As a person who works with natural fibres in both my job and personal work, I thought my yarn snobbery had reached a modest limit. Though I prefer to work with animal fibres, and I appreciate the qualities that come with them – smelliness, shrinking, felting, and scratchiness alike – I also understand that I am in a privileged place to be able to use them consistently. Before coming to Iceland, I thought I was a simple woman with a love for wool. I have since realized it is so much more than that.
“The wool is alive”, said Johanna during our first spinning class. She was explaining how the newly spun yarn needs a day or so to relax on the winding wheels before it can be taken off and washed. We mused about the tension from our bodies and minds being translated into the wool we spun, our first skeins holding extra energy from the palpable frustration of a first-time spinner. Deborah repeated the living wool sentiment in our natural dye workshop, speaking on the ability of wool to warm up a bucket of water via stored kinetic energy, and recounting how when crossing a river, travellers would get their socks wet first so as to warm them up in advance.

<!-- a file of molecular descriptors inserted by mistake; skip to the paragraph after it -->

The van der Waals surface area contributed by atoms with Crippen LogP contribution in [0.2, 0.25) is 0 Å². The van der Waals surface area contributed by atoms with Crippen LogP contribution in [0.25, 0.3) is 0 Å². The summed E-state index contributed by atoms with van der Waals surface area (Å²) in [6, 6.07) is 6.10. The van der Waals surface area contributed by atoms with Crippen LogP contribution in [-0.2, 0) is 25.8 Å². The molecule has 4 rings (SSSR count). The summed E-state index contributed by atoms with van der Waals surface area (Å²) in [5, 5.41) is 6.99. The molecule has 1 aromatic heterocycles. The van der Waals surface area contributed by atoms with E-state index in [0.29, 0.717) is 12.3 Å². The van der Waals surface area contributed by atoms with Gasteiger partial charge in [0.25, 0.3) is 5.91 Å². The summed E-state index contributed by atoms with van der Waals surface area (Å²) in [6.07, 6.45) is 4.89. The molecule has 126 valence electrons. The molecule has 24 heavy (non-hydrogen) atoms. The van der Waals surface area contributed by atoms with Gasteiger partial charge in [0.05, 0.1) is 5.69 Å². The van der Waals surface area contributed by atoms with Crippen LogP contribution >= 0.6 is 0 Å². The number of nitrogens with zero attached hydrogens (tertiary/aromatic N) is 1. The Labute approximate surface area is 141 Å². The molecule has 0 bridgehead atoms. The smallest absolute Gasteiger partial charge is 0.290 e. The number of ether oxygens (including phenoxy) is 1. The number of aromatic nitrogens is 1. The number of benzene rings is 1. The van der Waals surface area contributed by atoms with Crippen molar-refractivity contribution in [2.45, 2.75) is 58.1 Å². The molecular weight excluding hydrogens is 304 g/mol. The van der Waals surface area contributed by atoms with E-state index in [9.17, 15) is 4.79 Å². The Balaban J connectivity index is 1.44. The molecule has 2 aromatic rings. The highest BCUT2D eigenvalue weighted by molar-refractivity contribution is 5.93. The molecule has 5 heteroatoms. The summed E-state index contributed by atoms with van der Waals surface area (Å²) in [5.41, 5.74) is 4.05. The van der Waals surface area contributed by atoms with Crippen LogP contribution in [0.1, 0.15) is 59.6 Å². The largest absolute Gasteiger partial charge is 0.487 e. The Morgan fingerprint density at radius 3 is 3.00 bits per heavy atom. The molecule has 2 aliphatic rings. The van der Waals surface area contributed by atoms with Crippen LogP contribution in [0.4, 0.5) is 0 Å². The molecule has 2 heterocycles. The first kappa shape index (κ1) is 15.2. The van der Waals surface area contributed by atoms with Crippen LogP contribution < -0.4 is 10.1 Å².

I am now thinking of the physical memory of wool in relation to immaterial memory. If the wool can hold information regarding the diet of the animal, the mood of the spinner, and holds enough energy to warm water, why should it not hold something from the wearer of a wool garment? What memory can I feel in my thrift store Lopapeysa – and what energy am I placing in the wool garments I create?
I’ve come to accept that the wool is too magical to ever put down and I will be a yarn snob forever. My snobbery has shifted however, moving more towards the most natural, hand-produced, straight-from-the-sheep wool possible. While I still feel a certain lust towards shiny silk and 26 micron mohair, there is something about the rustic, earthy feeling of Icelandic wool that feels simultaneously of the earth and beyond it.